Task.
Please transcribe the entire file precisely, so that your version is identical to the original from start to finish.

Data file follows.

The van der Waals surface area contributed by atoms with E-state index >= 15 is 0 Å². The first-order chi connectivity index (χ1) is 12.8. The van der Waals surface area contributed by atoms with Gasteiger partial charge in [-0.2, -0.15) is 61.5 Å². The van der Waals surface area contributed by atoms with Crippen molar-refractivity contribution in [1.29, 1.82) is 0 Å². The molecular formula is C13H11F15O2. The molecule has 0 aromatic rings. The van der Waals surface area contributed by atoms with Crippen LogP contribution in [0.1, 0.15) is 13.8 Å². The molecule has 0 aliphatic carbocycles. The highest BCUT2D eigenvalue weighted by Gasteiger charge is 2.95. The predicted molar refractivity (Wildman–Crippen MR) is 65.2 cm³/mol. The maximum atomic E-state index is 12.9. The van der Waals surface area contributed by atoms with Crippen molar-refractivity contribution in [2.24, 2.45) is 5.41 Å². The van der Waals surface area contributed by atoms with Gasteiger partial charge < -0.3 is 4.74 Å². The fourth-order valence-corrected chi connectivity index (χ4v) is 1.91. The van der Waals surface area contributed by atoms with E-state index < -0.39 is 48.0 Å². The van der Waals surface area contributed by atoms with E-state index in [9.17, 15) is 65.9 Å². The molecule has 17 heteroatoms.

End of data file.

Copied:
The van der Waals surface area contributed by atoms with E-state index >= 15 is 0 Å². The first-order chi connectivity index (χ1) is 12.8. The van der Waals surface area contributed by atoms with Gasteiger partial charge in [-0.2, -0.15) is 61.5 Å². The van der Waals surface area contributed by atoms with Crippen molar-refractivity contribution in [1.29, 1.82) is 0 Å². The molecular formula is C13H11F15O2. The molecule has 0 aromatic rings. The van der Waals surface area contributed by atoms with Crippen LogP contribution in [0.1, 0.15) is 13.8 Å². The molecule has 0 aliphatic carbocycles. The highest BCUT2D eigenvalue weighted by Gasteiger charge is 2.95. The predicted molar refractivity (Wildman–Crippen MR) is 65.2 cm³/mol. The maximum atomic E-state index is 12.9. The van der Waals surface area contributed by atoms with Crippen molar-refractivity contribution in [2.24, 2.45) is 5.41 Å². The van der Waals surface area contributed by atoms with Gasteiger partial charge < -0.3 is 4.74 Å². The fourth-order valence-corrected chi connectivity index (χ4v) is 1.91. The van der Waals surface area contributed by atoms with E-state index < -0.39 is 48.0 Å². The van der Waals surface area contributed by atoms with E-state index in [9.17, 15) is 65.9 Å². The molecule has 17 heteroatoms.